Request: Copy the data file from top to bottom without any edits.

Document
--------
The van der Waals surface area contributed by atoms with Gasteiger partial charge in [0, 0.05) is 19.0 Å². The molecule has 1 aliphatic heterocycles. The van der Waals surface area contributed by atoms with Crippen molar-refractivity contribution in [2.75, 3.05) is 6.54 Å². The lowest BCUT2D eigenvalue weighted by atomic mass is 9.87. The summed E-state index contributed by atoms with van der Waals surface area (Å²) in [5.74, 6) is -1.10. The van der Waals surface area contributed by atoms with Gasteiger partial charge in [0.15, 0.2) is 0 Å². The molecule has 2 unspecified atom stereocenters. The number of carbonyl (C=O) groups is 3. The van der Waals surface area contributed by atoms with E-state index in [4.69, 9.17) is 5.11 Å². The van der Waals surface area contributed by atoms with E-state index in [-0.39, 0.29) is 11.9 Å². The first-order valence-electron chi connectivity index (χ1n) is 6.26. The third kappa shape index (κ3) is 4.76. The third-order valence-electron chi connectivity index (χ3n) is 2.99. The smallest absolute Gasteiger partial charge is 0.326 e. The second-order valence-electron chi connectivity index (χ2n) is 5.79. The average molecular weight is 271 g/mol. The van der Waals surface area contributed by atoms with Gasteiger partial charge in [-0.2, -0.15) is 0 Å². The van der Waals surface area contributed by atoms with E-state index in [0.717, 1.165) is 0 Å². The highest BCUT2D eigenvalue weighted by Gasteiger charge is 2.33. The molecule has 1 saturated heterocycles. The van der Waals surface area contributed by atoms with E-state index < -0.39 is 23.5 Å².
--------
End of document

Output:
The van der Waals surface area contributed by atoms with Gasteiger partial charge in [0, 0.05) is 19.0 Å². The molecule has 1 aliphatic heterocycles. The van der Waals surface area contributed by atoms with Crippen molar-refractivity contribution in [2.75, 3.05) is 6.54 Å². The lowest BCUT2D eigenvalue weighted by atomic mass is 9.87. The summed E-state index contributed by atoms with van der Waals surface area (Å²) in [5.74, 6) is -1.10. The van der Waals surface area contributed by atoms with Gasteiger partial charge in [0.15, 0.2) is 0 Å². The molecule has 2 unspecified atom stereocenters. The number of carbonyl (C=O) groups is 3. The van der Waals surface area contributed by atoms with E-state index in [4.69, 9.17) is 5.11 Å². The van der Waals surface area contributed by atoms with E-state index in [-0.39, 0.29) is 11.9 Å². The first-order valence-electron chi connectivity index (χ1n) is 6.26. The third kappa shape index (κ3) is 4.76. The third-order valence-electron chi connectivity index (χ3n) is 2.99. The smallest absolute Gasteiger partial charge is 0.326 e. The second-order valence-electron chi connectivity index (χ2n) is 5.79. The average molecular weight is 271 g/mol. The van der Waals surface area contributed by atoms with Gasteiger partial charge in [-0.2, -0.15) is 0 Å². The van der Waals surface area contributed by atoms with E-state index in [0.717, 1.165) is 0 Å². The highest BCUT2D eigenvalue weighted by Gasteiger charge is 2.33. The molecule has 1 saturated heterocycles. The van der Waals surface area contributed by atoms with E-state index < -0.39 is 23.5 Å².